President-elect Donald Trump ran his entire campaign as a renegade outsider. A man who has never held a political office is now our new president. Part of his allure is that he spoke to a class of voters who feel marginalized and disenfranchised by elite Washington insiders on both the Right and the Left.

It is reasonable for middle-class and working-class Americans to feel disenfranchised, because in Washington the elites typically mingle and consort only with each other.

Part of Trump’s rise to power is that he ran on a campaign that denounced the cronyism at the very heart of American politics. Trump spoke directly to marginalized voters and claimed that if he won he would “drain the swamp,” which means ejecting all Washington insiders.

Much is yet to come in terms of who Trump will ultimately surround himself with, and the world — as well as his voters — will be watching. But public choice theory helps us understand that we should be skeptical of the idea that one president can overturn the insider institutions of Washington.

Public officials make private decisions.

Public choice is a discipline in economics which uses the tools and assumptions of economics and applies them to understanding exchange within political institutions. Historically, political theorists have often assumed that political leaders, once in office, can magically become devoid of their own interests and instead assume the “will of the people.”

Public choice turns these old political theories on their heads by assuming one important thing: individuals make “public” decisions the same way they make “private” decisions. In other words, the decisions people make in politics are based on their own subjective desires, their own self-interest, their own limited knowledge, and their own limited resources.

At the end of the day, we are all self-interested people living in a world of scarcity, and we respond to the incentives that we face.

The lesson of public choice then is not so much about the particular people (insiders or outsiders) holding office in political institutions but the institutions themselves. Do those institutions serve as effective constraints on the self-interest of the people who populate them?

Gators don’t drain swamps.

While “draining the swamp” sounds like a good idea, it’s the swamp itself we need to worry about. What mechanisms stop the lure of political power? How can we take men and women on their worst days and use effective constraints to ensure that their lust for power (a natural tendency) does not allow them to become cronies and political tyrants?

The best mechanism for this is to limit government in both size and scope. This goes well beyond Trump’s call to “drain the swamp.” And sadly, the very people who we would call on to reform these corrupt political institutions are the very people who benefit from the current institutional matrix.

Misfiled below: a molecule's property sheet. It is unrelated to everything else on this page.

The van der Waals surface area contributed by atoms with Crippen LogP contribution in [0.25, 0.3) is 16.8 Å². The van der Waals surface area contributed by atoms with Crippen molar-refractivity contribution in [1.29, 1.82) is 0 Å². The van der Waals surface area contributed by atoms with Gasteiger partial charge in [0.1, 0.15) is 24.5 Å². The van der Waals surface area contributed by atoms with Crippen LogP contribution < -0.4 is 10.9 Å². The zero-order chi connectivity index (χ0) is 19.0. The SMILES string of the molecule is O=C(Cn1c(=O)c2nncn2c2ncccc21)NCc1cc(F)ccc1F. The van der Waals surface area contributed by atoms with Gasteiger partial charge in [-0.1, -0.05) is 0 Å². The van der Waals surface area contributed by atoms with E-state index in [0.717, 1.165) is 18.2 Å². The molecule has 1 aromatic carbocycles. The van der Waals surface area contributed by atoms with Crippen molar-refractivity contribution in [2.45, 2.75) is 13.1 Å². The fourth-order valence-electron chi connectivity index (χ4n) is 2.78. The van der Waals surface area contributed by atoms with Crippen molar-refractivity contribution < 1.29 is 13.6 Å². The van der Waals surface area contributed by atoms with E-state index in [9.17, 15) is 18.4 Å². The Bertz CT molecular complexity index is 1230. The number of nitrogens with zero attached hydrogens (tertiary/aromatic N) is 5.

Political incentives are difficult to change. Another lesson of public choice that flows from this is that we should be very cautious about what we agitate for in terms of broadening state power, because once it is established, it is hard to upend.

Donald Trump has had both political insiders like Rudolph Giuliani and outsiders like former Cato Institute president John Allison on his list for top positions.

For liberty-minded individuals, getting principled people in positions of power is a necessary but not sufficient condition for greater liberty in the long run. We must transform the institutions that exacerbate the asymmetry of power.

Limiting government can limit the damage.

We can reflect on the wisdom of F.A. Hayek, who, when reflecting on the contributions of Adam Smith, wrote this:

The main point about which there can be little doubt is that Smith’s chief concern was not so much with what man might occasionally achieve when he was at his best but that he should have as little opportunity as possible to do harm when he was at his worst. It would scarcely be too much to claim that the main merit of the individualism which he and his contemporaries advocated is that it is a system under which bad men can do least harm. It is a social system which does not depend for its functioning on our finding good men for running it, or on all men becoming better than they now are, but which makes use of men in all their given variety and complexity, sometimes good and sometimes bad, sometimes intelligent and more often stupid.… The chief concern of the great individualist writers was indeed to find a set of institutions by which man could be induced, by his own choice and from the motives which determined his ordinary conduct, to contribute as much as possible to the need of all others; and their discovery was that the system of private property did provide such inducements to a much greater extent than had yet been understood. (F.A. Hayek, Individualism and Economic Order, 1948, 11–13)

Hayek and Smith before him understood that private property is the best bulwark against the real threat of growing tyranny. If political agents can rig the rules, and in doing so negate or weaken each person’s claim to their own property and investment, those agents’ political power will continue to grow.

Draining the swamp may be a popular political slogan, but unless the swamp is restructured and significantly reduced, even the best of us on our worst days will use political office to enhance our power at the expense of others.